Photo by Altofilms Ltd.
As I strive to give people some food for thought, I like to share my knowledge and experiences with others. In academic research, we do this by writing papers and publishing these in peer reviewed journals. But for me, sharing my work does not stop there. I believe that creating value from knowledge by making this knowledge available to society in a way that it can be understood and used to its advantage should be part of anyone working in fields where valuable knowledge is gained. I like to see myself as a translator; translating the scientific language of my field into common, understandable words. I study people, so why wouldn't I talk to them about how to do that, which questions are important, and what we're learning?!
Needless to say that I am very passionate about my work, and like sharing thoughts about it. I like to talk, and sometimes can't stop doing so. Whether that is about the content of my papers, my experiences as a (PhD) student, postdoc, or early career researcher, the developments of cognitive psychology and neuroscience, the moral standards or ethical conduct of research, or anything else I can give an educated thought on. In scientific research, we may be speaking a different language sometimes, but we're humans after all. And as much as we try to be objective, even scientists have emotions, beliefs, preferences, habits, honour, friends and enemies, motivation (or lack thereof sometimes), and hopes and dreams.
I was born on August 4th, 1991 in Gouda, the Netherlands. In 2009, I obtained my pre-university level high school diploma from the St.-Antoniuscollege in Gouda.
From 2009 to 2012, I studied Psychology at Leiden University. During my bachelor, I worked as a voluntary research assistant for several projects, including research on the effect of tryptophan on interpersonal trust and the imaging of dopaminergic nuclei. I received my bachelor’s degree in 2012 and continued to pursue a master's degree.
During my master, I worked as a research assistant investigating the effect of bilingual education on cognitive flexibility. After a six-month research internship on the effect of cocaine on creativity and emotional processing at Maastricht University under the supervision of Prof. dr. Jan Ramaekers, I received my master of science in Cognitive Neuroscience (research) in June 2014 (cum laude/with honors).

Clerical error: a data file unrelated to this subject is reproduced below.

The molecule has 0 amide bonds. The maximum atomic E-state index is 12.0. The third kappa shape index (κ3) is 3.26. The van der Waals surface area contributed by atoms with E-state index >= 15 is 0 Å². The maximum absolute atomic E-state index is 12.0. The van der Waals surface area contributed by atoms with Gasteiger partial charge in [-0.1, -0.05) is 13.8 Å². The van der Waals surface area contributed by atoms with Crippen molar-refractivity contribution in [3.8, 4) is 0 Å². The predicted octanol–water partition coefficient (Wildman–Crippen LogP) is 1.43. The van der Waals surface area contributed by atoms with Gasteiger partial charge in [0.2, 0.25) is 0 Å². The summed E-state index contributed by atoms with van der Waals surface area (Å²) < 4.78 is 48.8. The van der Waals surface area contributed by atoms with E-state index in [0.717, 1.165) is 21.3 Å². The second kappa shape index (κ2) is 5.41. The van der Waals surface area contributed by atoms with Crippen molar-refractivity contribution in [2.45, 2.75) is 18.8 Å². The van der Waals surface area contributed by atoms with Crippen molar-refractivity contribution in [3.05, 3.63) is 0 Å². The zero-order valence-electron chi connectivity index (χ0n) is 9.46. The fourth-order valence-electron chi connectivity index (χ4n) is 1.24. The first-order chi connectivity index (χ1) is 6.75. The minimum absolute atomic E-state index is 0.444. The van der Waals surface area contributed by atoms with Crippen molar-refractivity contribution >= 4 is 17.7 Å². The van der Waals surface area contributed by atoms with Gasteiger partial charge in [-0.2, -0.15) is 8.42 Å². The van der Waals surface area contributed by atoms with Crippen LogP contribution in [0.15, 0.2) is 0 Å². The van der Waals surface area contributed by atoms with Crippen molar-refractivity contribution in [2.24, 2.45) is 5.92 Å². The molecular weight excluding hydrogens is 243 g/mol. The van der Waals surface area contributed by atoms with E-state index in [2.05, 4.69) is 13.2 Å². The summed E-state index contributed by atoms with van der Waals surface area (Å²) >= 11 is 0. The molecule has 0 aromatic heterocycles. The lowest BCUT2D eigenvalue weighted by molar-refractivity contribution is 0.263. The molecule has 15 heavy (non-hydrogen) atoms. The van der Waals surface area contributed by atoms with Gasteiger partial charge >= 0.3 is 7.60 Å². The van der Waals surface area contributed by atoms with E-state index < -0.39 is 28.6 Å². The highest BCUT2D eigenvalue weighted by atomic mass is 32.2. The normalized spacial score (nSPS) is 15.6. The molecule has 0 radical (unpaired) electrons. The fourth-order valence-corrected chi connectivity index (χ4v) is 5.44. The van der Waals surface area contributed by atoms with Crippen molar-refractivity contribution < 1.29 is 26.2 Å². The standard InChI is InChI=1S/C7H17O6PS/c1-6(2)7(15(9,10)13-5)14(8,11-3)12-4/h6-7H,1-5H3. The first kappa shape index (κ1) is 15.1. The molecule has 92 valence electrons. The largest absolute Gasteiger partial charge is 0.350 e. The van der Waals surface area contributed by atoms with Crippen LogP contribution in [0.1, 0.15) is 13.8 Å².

From July 2014 to June 2016, I worked as a PhD student at Leiden University under the supervision of Prof. dr. Lorenza Colzato and Dr. Roberta Sellaro on the topic of Cognitive Enhancement. As part of my doctoral research, I spent one month in the Actionlab led Prof. dr. Christian Beste at the Technical University of Dresden. On the 16th of June 2016, I succesfully defended my PhD thesis (for which I received the runner-up dissertation prize of the Dutch Psychonomics Society in 2017) and received my doctorate.
From June 2016 to June 2017, I worked as a postdoctoral researcher in the Cognitive Psychology Unit of Leiden University. Between June 2017 to June 2018, supported by an Amsterdam Brain and Cognition talent grant, I set up research at the University of Amsterdam and the Academic Medical Centre in order to further investigate gut-brain interactions and how these affect cognition and well-being. With the help of an amazing group of collaborators, data collection for these studies is now being finalized.
From May to August 2018, I visited the Emotions and Quantitative Psychophysiology lab led by Prof. dr. Julian Thayer at the Ohio State University. After that, supported by an NWO Veni grant, I moved back to Leiden University to investigate how gut bacteria and the vagal nerve relate to affective processes, cognitive control, and mental health. In January and February 2019, I visited the Oxford Centre for Emotion and Affective Neuroscience (OCEAN) lab lef by Prof. dr. Elaine Fox.